Had the war not occurred, the Gross Domestic Product of the 6 economies present in the greater Levent would be US$35 billion larger due to growing markets and increasing tourism, these countries lost US$35 billion in output during the period of the conflict. At the center of this commotion Syria and Iraq have borne direct economic loss and a constant decline of 23% and 28% in per capita income. In Lebanon, Syria and Turkey, one can see increased labour and investment due to the sudden increase in number of refugees.[6]

Standards of living has decreased as population increases but per capita average remaining steady. The property market has taken the worst hit as the demand for land has declined largely as almost all refugees have change their place of living. However this market has reaped profits in Turkey and Lebanon increasing profits for landowners and also increasing hardships for workers due to competition. Local demand for supplies, goods and services has seen a deterioration in wages and a rise in competition of jobs. Possible solutions as per the 2015-216 population is to construct rent free housing facilities in safe areas, further course of action is depends largely on the length and course of the war in the Levant. [7]

Threat of Non-State Actors

When discussing civil disputes, a majority believe it is between those who want change and their national government. What many do not understand is that there are many organisations influencing citizens and their actions. Religious Groups that believe they are restoring law and order in the world with violence but end up deepening differences and increasing casualties. After the United States killed Osama Bin Laden in 2011, there was a convenient shift in attacks from Asia to Africa and Middle East. The largest Islamic Extremist Group in Africa Boko Haram, had pledged alliance with al-Qaeda and the ISIS making the alliance the biggest terrorist threat ever seen.[8] Gathering support in Yemen, under the leadership of Abu Bakr al Baghdadi the ISIS has declared Islamic Caliphate and called upon all muslims for support. Their presence caused a political imbalance and has increased the chances of breaching sovereignty.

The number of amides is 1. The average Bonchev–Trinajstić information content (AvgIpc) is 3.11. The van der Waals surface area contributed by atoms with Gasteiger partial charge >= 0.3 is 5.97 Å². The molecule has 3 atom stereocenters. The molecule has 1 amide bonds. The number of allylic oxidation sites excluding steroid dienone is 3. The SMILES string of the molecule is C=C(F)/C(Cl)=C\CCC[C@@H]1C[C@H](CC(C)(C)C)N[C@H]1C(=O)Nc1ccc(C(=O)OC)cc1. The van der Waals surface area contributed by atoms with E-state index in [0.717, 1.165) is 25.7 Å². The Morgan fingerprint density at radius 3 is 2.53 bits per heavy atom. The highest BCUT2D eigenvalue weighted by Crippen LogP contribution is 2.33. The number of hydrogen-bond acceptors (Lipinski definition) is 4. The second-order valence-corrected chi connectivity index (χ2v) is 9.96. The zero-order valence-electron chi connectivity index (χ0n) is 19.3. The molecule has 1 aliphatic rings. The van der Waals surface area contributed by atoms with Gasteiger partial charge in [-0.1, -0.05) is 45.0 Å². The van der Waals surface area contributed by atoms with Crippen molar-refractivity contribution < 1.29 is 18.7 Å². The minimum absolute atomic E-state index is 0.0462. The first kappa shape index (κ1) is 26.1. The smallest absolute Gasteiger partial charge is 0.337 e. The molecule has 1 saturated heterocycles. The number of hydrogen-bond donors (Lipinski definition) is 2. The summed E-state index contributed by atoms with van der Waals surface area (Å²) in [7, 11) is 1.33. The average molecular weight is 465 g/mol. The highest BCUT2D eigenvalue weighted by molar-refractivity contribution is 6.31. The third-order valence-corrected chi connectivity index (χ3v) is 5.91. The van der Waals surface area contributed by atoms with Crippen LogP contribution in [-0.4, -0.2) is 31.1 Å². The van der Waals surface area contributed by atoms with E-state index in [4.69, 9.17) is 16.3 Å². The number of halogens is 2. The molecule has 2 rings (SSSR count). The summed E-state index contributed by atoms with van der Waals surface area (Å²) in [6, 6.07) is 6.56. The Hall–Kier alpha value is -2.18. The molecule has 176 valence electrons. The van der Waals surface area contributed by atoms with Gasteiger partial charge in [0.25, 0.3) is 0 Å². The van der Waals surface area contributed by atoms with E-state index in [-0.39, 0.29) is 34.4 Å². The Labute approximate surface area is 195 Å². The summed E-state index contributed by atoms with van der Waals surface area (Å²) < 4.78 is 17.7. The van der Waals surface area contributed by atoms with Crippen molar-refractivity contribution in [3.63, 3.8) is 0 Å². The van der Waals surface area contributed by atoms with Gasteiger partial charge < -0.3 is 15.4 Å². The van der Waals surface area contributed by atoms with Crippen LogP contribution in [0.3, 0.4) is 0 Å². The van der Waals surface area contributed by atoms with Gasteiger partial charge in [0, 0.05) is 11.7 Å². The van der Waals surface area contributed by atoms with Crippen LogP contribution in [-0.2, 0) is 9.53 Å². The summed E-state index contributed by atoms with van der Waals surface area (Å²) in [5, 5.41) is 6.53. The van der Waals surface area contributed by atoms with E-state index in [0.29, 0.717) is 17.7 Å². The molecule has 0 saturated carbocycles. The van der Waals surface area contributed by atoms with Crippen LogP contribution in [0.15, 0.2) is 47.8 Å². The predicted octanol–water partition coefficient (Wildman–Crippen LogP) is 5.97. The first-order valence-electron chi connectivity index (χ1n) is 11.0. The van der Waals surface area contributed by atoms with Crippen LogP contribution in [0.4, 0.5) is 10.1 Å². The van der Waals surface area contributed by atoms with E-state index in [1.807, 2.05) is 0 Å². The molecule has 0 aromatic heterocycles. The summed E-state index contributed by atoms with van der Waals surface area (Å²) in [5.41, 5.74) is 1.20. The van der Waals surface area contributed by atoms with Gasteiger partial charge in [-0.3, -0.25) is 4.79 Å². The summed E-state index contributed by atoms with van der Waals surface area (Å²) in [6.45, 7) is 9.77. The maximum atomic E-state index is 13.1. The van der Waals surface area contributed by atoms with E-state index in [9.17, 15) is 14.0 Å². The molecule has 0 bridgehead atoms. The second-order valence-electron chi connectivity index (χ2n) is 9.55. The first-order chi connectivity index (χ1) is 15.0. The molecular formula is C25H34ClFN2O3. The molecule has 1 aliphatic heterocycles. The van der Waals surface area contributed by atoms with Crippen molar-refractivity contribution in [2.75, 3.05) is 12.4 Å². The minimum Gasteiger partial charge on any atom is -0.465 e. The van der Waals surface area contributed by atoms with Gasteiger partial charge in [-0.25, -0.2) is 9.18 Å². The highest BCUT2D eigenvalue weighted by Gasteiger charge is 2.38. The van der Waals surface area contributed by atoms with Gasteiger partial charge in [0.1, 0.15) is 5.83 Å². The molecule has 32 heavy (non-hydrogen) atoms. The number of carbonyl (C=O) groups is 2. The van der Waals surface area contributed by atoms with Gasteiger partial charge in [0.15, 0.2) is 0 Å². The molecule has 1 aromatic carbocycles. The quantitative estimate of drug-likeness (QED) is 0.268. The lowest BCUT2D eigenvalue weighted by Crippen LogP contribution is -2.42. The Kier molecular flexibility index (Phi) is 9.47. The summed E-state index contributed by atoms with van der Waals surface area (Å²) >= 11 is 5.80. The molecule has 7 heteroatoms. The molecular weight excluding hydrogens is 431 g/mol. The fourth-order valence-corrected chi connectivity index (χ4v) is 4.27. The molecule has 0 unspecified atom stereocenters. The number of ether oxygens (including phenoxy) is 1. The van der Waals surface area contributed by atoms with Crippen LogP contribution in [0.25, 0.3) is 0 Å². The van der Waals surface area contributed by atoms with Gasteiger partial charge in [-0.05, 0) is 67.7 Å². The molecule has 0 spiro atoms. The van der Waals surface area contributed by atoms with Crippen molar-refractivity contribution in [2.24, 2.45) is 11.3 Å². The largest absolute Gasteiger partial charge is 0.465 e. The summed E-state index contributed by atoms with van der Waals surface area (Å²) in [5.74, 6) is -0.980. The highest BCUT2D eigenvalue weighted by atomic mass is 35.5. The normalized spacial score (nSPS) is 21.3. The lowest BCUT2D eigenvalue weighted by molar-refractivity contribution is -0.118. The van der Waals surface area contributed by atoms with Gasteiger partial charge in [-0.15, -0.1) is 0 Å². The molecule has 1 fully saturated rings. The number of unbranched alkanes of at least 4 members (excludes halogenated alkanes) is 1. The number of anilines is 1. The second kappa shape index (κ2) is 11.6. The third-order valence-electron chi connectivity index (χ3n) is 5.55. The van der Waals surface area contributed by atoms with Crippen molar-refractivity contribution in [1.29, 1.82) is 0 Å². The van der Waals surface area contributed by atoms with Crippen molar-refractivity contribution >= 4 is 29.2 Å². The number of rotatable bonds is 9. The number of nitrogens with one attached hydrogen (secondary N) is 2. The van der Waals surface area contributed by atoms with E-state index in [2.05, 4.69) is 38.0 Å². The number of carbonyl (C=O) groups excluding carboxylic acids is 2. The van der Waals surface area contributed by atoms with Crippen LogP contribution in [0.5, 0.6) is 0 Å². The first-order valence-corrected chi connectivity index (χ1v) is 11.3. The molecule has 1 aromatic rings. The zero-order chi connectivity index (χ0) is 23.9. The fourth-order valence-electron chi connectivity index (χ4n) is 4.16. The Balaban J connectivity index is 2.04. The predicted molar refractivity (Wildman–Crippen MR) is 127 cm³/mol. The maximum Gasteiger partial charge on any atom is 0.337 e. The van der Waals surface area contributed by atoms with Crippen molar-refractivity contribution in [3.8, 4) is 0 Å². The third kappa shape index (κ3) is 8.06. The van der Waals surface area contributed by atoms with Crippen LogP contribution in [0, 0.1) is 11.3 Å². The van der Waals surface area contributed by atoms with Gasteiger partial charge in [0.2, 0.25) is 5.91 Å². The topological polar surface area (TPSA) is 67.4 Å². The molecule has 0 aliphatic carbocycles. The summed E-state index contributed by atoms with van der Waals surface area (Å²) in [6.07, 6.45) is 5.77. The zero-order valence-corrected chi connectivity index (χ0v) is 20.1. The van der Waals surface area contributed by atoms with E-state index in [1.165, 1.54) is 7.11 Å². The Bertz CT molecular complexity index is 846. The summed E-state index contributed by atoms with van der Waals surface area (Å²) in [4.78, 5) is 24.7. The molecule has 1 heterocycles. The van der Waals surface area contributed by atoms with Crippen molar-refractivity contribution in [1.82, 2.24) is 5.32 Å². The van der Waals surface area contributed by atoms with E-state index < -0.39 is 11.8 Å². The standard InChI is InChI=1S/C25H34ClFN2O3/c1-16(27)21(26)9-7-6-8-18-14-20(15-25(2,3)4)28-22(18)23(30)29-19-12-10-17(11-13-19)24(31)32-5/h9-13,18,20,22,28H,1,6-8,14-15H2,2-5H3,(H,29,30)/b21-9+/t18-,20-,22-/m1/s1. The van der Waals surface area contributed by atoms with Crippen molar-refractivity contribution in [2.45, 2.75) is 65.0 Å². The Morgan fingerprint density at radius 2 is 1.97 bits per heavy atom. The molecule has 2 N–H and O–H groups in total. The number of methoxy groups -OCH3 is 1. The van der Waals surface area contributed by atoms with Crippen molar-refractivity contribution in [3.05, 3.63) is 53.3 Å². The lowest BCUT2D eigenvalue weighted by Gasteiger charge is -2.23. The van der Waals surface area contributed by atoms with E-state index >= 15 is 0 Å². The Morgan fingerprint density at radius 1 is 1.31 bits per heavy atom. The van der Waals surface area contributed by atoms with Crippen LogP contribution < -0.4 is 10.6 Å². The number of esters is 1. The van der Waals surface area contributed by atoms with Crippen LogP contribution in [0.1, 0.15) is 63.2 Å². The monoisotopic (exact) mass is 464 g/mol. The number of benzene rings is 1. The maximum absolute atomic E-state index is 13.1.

Militans aim to make a statement expressing their power to those outside their control by public executions of Houthis and Houthis-aligned soldiers therefore increasing panic and instability. They now operate in more than 8 provinces of Yemen and carry out regular attacks. What the world sees as a terror leader is actually a group’s freedom fighter, who has pledged his/her life to fulfill their apparent responsibility. They demand revolution and political movement, gathering momentum by force if needed killing hundreds in the process. On the 3rd of September two suicide terrorist attacks were carried out in Kerawa in Cameroon, killing 12 and injuring 100. Boko Haram is the suspect for this crime and has caused widespread panic and instability.[9]Many believe this will lead to an insurgency and nations may breach sovereignty claiming territory and disrupting their lives for good.

International Organizations involved and the progress in Action

United Nations High Commissioner for Refugees: